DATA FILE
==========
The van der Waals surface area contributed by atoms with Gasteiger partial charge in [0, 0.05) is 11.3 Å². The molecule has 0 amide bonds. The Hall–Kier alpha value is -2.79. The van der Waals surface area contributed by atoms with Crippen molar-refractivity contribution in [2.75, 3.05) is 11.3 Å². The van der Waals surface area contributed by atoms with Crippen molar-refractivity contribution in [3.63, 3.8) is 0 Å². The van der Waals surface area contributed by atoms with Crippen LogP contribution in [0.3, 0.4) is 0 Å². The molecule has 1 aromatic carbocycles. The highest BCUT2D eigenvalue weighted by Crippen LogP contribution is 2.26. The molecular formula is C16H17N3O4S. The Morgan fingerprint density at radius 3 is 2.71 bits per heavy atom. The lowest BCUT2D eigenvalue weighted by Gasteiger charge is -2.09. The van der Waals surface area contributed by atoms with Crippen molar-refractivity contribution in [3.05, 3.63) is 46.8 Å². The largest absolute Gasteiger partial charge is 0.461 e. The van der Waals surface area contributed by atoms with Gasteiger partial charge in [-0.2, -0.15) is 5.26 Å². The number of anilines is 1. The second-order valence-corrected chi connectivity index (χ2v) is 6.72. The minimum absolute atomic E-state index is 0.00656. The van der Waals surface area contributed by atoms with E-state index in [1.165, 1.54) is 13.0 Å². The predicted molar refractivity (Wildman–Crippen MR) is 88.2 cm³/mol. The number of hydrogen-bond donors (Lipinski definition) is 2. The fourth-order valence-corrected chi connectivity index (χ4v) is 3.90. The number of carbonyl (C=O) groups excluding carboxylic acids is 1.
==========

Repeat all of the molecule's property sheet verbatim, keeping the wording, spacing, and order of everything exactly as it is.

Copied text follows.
The van der Waals surface area contributed by atoms with Gasteiger partial charge in [0, 0.05) is 11.3 Å². The molecule has 0 amide bonds. The Hall–Kier alpha value is -2.79. The van der Waals surface area contributed by atoms with Crippen molar-refractivity contribution in [2.75, 3.05) is 11.3 Å². The van der Waals surface area contributed by atoms with Crippen molar-refractivity contribution in [3.63, 3.8) is 0 Å². The van der Waals surface area contributed by atoms with Crippen LogP contribution in [0.3, 0.4) is 0 Å². The molecule has 1 aromatic carbocycles. The highest BCUT2D eigenvalue weighted by Crippen LogP contribution is 2.26. The molecular formula is C16H17N3O4S. The Morgan fingerprint density at radius 3 is 2.71 bits per heavy atom. The lowest BCUT2D eigenvalue weighted by Gasteiger charge is -2.09. The van der Waals surface area contributed by atoms with Crippen molar-refractivity contribution in [3.05, 3.63) is 46.8 Å². The largest absolute Gasteiger partial charge is 0.461 e. The van der Waals surface area contributed by atoms with Gasteiger partial charge in [-0.2, -0.15) is 5.26 Å². The number of anilines is 1. The second-order valence-corrected chi connectivity index (χ2v) is 6.72. The minimum absolute atomic E-state index is 0.00656. The van der Waals surface area contributed by atoms with E-state index in [1.165, 1.54) is 13.0 Å². The predicted molar refractivity (Wildman–Crippen MR) is 88.2 cm³/mol. The number of hydrogen-bond donors (Lipinski definition) is 2. The fourth-order valence-corrected chi connectivity index (χ4v) is 3.90. The number of carbonyl (C=O) groups excluding carboxylic acids is 1.